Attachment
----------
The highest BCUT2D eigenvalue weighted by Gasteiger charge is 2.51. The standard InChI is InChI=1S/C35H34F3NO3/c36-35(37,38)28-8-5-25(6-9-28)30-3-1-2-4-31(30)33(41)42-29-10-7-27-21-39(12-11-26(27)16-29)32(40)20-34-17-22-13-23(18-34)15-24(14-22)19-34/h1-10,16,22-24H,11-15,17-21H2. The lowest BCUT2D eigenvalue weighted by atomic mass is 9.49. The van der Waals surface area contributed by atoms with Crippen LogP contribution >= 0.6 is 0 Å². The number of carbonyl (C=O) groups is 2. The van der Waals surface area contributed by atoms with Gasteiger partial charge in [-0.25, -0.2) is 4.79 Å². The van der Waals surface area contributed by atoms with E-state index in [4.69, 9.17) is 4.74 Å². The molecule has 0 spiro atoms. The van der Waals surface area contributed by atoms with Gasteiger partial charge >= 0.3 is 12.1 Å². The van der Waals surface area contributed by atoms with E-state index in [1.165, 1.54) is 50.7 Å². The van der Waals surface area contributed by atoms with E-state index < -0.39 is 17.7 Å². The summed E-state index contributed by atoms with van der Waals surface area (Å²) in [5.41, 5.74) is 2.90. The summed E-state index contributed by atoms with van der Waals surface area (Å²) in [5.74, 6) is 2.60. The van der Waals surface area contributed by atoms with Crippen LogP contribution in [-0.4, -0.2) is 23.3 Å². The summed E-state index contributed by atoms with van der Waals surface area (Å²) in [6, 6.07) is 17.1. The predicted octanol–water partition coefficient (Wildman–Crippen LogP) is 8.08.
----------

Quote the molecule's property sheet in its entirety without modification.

The highest BCUT2D eigenvalue weighted by Gasteiger charge is 2.51. The standard InChI is InChI=1S/C35H34F3NO3/c36-35(37,38)28-8-5-25(6-9-28)30-3-1-2-4-31(30)33(41)42-29-10-7-27-21-39(12-11-26(27)16-29)32(40)20-34-17-22-13-23(18-34)15-24(14-22)19-34/h1-10,16,22-24H,11-15,17-21H2. The lowest BCUT2D eigenvalue weighted by atomic mass is 9.49. The van der Waals surface area contributed by atoms with Crippen LogP contribution >= 0.6 is 0 Å². The number of carbonyl (C=O) groups is 2. The van der Waals surface area contributed by atoms with Gasteiger partial charge in [-0.25, -0.2) is 4.79 Å². The van der Waals surface area contributed by atoms with E-state index in [4.69, 9.17) is 4.74 Å². The molecule has 0 spiro atoms. The van der Waals surface area contributed by atoms with Gasteiger partial charge >= 0.3 is 12.1 Å². The van der Waals surface area contributed by atoms with E-state index in [1.165, 1.54) is 50.7 Å². The van der Waals surface area contributed by atoms with E-state index < -0.39 is 17.7 Å². The summed E-state index contributed by atoms with van der Waals surface area (Å²) in [5.41, 5.74) is 2.90. The summed E-state index contributed by atoms with van der Waals surface area (Å²) in [5.74, 6) is 2.60. The van der Waals surface area contributed by atoms with Crippen LogP contribution in [-0.4, -0.2) is 23.3 Å². The summed E-state index contributed by atoms with van der Waals surface area (Å²) in [6, 6.07) is 17.1. The predicted octanol–water partition coefficient (Wildman–Crippen LogP) is 8.08.